Cities across the country work hard to attract major employers. Remember the competition that went on for Amazon’s second headquarters, or the auto manufacturing plants that went into South Carolina, Alabama and Tennessee.
The motivation is simple — ongoing employment, payroll taxes, corporate taxes and most importantly — jobs. Tucson is doing well in this regard, with several fabulous anchors already in place, such as Davis-Monthan Air Force Base, TMC HealthCare and newly arrived Caterpillar, to name a few.
There is another regional employment hub on the southeast side, and let me tell you, this one is an economic powerhouse. I’m talking about the University of Arizona Tech Park. This one campus is home to many, serving as technology’s best address, where...
- 52 companies reside, representing 15 different industries;
- 5,870 employees work;
- The average wage is $74,028 (the average Pima County wage is $47,327);
- $465 million in direct wages are paid to employees;
- A $2 billion economic impact is created for the state of Arizona (according to VP Research & Consulting — 2017 Economic Impact Report for UA Tech Park.)
I met with Carol Stewart, assistant vice president, and Ken Marcus, to learn what they do at the UA Tech Park to generate such powerful results.
Carol began with an interesting description — “If you’ve seen one tech park, you’ve seen one tech park”. (The quote is attributed originally to Prof. Albert Link of the University of North Carolina at Greensboro).
Each of the 200 university tech parks in North America is unique. Each park takes on a mission that reflects the strengths of the university to which it is affiliated.
As its name implies, The UA Tech Park is directly affiliated with the University of Arizona. The UA Tech Park is a technology and entrepreneurial ecosystem, reflecting the strengths of the technology and entrepreneurism programs within UA.
What the UA Tech Park does is extend those strengths beyond the main university campus. It works with the industry from the inside out, helping establish partnerships between the industry and the university, working from the outside in.
IBM founded the park in 1978. It sold the facilities to UA in 1994, and is still one of the premier tenants today. Besides IBM, other major technology tenants include Raytheon, Coherent, Oracle, Citi and United Health Systems. These companies are the kind of employment anchors any city would envy, and a major reason Tucson has them is the UA Tech Park.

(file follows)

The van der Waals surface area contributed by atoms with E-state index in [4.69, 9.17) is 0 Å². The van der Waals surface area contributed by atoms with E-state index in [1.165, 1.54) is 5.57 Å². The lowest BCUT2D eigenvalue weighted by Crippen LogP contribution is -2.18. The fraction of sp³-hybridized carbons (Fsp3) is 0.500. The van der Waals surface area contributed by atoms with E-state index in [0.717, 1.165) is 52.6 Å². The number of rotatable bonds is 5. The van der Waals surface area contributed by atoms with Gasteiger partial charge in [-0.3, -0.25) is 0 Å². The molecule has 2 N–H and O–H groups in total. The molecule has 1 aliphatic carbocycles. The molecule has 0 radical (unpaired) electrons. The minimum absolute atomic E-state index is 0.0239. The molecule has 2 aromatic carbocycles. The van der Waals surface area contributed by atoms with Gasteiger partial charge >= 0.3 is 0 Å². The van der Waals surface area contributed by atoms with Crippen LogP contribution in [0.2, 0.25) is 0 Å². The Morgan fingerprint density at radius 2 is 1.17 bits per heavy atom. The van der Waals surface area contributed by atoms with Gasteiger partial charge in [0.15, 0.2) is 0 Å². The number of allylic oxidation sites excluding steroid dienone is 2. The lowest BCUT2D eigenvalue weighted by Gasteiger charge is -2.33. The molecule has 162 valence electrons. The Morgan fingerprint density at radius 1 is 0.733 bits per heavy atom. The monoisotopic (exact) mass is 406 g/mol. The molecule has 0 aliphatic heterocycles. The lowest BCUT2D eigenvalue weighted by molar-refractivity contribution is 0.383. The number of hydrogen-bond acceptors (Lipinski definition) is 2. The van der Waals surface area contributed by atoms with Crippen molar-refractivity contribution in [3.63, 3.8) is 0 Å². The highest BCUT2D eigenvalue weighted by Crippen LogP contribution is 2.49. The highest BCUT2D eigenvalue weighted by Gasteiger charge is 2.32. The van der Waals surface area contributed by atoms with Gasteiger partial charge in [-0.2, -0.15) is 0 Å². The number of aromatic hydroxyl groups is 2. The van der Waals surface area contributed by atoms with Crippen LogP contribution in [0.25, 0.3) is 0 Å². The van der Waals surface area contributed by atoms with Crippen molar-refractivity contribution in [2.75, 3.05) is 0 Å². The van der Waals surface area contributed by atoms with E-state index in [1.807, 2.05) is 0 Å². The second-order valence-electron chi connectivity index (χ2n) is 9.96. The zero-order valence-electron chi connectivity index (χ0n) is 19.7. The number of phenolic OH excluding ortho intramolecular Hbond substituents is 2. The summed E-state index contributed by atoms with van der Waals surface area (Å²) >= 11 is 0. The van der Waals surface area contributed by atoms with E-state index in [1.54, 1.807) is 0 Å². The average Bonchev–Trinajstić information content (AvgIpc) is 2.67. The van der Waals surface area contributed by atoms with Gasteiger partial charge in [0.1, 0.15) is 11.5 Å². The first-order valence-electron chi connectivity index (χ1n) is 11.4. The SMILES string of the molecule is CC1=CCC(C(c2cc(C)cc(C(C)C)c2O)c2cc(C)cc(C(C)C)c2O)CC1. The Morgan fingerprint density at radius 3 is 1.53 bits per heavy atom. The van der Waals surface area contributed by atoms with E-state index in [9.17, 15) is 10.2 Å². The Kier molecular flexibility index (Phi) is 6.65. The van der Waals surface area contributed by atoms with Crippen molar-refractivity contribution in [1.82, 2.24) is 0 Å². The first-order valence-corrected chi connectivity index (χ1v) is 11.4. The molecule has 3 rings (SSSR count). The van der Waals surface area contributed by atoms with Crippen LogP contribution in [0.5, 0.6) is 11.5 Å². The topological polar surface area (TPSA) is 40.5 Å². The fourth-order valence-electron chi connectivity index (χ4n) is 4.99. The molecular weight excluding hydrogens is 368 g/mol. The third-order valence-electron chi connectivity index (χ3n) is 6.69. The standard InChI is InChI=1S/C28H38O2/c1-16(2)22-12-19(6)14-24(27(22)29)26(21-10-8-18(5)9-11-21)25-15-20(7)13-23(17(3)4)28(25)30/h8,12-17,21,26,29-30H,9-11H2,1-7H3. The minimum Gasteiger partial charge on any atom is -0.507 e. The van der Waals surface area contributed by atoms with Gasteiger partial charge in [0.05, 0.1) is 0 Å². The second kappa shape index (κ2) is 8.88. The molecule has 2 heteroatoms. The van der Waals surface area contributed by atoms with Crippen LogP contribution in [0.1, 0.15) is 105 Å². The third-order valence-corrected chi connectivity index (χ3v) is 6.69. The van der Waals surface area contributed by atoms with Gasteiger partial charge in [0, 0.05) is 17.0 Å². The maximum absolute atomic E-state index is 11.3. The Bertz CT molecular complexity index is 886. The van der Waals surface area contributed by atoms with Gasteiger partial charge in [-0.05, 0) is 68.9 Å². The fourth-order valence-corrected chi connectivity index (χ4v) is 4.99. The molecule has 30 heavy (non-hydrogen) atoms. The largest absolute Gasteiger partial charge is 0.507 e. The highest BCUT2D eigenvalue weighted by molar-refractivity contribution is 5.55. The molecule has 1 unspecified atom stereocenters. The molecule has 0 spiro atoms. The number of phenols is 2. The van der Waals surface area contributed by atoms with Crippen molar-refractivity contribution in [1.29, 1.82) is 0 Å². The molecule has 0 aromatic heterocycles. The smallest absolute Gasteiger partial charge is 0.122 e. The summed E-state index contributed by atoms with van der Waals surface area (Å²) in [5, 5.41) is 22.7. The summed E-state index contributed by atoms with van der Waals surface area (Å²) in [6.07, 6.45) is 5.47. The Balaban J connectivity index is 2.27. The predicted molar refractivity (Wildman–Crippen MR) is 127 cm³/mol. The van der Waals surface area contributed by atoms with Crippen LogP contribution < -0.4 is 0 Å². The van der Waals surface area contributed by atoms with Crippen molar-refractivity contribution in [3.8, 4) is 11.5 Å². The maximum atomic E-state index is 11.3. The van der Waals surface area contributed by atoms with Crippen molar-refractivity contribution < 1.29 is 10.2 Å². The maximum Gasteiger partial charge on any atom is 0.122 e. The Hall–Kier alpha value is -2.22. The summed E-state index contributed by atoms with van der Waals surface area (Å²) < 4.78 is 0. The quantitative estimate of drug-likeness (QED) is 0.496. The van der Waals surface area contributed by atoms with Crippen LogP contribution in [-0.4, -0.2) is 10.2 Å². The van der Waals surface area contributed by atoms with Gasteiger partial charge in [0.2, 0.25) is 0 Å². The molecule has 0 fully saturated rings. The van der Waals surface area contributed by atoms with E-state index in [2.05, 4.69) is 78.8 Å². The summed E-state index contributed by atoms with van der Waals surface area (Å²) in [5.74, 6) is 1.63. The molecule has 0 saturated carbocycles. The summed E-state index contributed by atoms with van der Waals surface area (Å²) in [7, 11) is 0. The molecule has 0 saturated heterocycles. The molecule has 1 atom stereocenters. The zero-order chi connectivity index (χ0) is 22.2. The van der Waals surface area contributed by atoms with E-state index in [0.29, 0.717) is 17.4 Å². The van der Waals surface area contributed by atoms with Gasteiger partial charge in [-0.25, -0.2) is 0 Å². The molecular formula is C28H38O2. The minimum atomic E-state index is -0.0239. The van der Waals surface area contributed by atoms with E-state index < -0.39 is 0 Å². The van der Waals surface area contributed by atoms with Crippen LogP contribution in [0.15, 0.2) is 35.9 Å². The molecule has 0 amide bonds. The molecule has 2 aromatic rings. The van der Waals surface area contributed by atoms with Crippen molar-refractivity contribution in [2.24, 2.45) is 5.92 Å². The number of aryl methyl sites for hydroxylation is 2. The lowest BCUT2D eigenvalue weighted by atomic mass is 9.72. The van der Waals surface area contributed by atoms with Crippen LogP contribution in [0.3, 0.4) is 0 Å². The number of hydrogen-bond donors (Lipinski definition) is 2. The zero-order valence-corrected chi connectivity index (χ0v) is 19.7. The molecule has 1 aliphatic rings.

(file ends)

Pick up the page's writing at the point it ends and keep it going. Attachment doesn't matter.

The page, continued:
Within the UA Tech Park is the UA Center for Innovation, an incubator for early stage technology businesses. Nearly half of the companies in the park are small or start-up businesses. The park is the place where they bring great ideas to life, and leading-edge products into the marketplace.
The companies work in more than 15 industries aligned with University of Arizona strengths, as well as in cross-cutting industry sectors where newly developed technologies have multiple applications.
The special benefit that companies receive from locating at the UA Tech Park is customized business support, which takes form in many ways — from individual scale-up support, to identifying potential partners, to building unique spaces.
Carol Stewart stated, “We are a cheerleader for our companies. We want them to be successful, so we help to remove barriers and facilitate connections.”
One of the most important areas of support is talent. Part of the University of Arizona’s mission is to retain and grow talent in Arizona, particularly Southern Arizona. The UA Tech Park is a fulfillment arm for that mission. Students have the opportunity to work as interns and in paid positions with the companies in the park.
Startup companies and the larger companies take advantage of the talent at the university. They also tap into the vast array of resources UA offers. They collaborate with the highly talented staff, programs and research strength at UA, initiating and developing leading edge technologies and products.
Rounding out the customized support, the park offers companies laboratory space, meeting and event space, a prototyping center, workshops and training.
About 40 years ago, Steve Jobs and Steve Wozniak started Apple in their garage. About 80 years ago, Bill Hewlett and David Packard started HP in their one-car garage. They each, in their own way, represented the generational birth and power of innovative technologies.
Today’s generation of innovative thinkers has an advantage — the University of Arizona Tech Park. The park is a really big, really high-tech garage — full service facilities and programs, connectivity to the University of Arizona and relationship building throughout Greater Tucson and beyond.
Tucson has a multi-faceted anchor magnet that nurtures and grows the technologies of tomorrow. The UA Tech Park and its tenants help build businesses, and the University of Arizona helps build the talent that births and grows those businesses.
Ken Cook is the co-founder of How to Who, a program on how to build strong relationships and how to build business through those relationships. Learn more at howtowho.com.